image
Figure 6. Loss of γ-TuRCs increases GTP remnants on MTs in HeLa cells
  1. HeLa cell co-stained with a recombinant antibody, hMB11, that recognizes the GTP-bound conformation on tubulin (b,e: red), and antibody against α-tubulin (c,f: green) and merge (a,d) in control and GCP4-depleted cells. Insets on the right of each image, 3-fold magnification. Bars, 5 μm.
  2. Quantification of the ratio of hMB11 surface/MT surface, measured in the periphery of at least 12 separate cells. Each dot in the graph represents the value from one peripheral zone.

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Discussion

  1. Top of page
  2. Abstract
  3. Introduction
  4. Results
  5. Discussion
  6. Materials and Methods
  7. Acknowledgements
  8. Author contributions
  9. Conflict of interest
  10. References
  11. Supporting Information

Using cultured cells and Drosophila neuroblasts, we demonstrate a novel role of γ-TuRCs in spindle positioning. We propose that spindle positioning is controlled by a balance created by antagonistic factors, exerting stabilizing and destabilizing effects on astral MTs. We characterize γ-TuRCs and EB1 as representative examples for these two types of factors. Moreover, we show that EB1 redistribution is concomitant with an increase of GTP-tubulin islands along MTs. This suggests that γ-TuRC-dependent changes of MT dynamics involve switches of tubulin conformation that could affect EB1 localization.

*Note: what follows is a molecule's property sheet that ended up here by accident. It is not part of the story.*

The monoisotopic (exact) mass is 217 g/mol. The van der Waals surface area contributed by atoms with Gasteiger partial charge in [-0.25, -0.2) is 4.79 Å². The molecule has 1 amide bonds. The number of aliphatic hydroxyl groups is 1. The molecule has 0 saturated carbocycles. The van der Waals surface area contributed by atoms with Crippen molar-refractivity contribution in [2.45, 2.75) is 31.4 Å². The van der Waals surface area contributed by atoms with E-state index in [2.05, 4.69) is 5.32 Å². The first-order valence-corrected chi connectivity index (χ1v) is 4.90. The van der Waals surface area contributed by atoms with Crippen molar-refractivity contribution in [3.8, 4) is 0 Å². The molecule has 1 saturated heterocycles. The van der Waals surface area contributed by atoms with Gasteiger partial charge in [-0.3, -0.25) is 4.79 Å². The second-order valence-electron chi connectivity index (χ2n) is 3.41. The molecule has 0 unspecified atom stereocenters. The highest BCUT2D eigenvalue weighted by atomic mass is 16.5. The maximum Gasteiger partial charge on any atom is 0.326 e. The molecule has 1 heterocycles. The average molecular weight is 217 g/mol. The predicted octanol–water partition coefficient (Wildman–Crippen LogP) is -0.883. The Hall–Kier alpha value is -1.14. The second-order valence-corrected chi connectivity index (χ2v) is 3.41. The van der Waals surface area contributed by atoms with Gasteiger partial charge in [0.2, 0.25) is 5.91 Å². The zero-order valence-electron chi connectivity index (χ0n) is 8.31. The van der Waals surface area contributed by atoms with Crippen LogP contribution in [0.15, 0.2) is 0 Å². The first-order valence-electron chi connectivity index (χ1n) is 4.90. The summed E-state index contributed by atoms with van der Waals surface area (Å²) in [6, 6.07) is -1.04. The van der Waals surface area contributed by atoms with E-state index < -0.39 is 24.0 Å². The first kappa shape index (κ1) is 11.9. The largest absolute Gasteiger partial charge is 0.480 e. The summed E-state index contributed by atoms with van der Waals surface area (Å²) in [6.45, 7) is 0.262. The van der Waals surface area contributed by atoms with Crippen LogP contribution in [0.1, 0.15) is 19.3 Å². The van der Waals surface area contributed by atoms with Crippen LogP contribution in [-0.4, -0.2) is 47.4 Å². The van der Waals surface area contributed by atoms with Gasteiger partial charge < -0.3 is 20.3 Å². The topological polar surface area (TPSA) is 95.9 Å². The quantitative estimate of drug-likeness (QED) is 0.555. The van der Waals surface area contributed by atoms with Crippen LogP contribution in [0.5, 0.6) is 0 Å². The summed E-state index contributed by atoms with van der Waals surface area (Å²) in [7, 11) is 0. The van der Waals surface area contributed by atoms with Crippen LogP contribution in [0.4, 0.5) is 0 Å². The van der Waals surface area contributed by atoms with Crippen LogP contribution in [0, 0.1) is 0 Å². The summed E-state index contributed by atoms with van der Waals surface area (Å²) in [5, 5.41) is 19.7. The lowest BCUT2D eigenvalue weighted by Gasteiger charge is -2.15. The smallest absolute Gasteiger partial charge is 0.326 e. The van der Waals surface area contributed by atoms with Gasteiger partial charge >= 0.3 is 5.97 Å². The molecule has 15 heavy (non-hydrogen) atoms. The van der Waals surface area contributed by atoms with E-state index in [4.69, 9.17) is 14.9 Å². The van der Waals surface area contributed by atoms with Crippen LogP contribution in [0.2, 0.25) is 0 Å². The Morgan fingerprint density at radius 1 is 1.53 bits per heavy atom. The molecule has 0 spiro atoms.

We show that γ-TuRCs stabilize astral MTs. These results are consistent with our previous studies on γ-TuRCs associated to the lattice of interphase MTs that regulate dynamics by preventing MT depolymerization beyond the sites of γ-TuRC attachment (Bouissou et al, 2009). In comparison to interphase, the relative increase of MT dynamics upon γ-TuRC depletion is weaker during mitosis. Cell cycle differences, such as the composition of the cortical area or the balance of MT-associated proteins, may affect MT behaviour. Consistent with a role of γ-TuRCs in regulating astral MT dynamics, regular spindle orientation can be restored in the absence of γ-TuRCs at least partially, when cells are simultaneously treated with drugs that reduce MT dynamics, or when the level of plus-end-binding proteins that promote MT dynamics is lowered.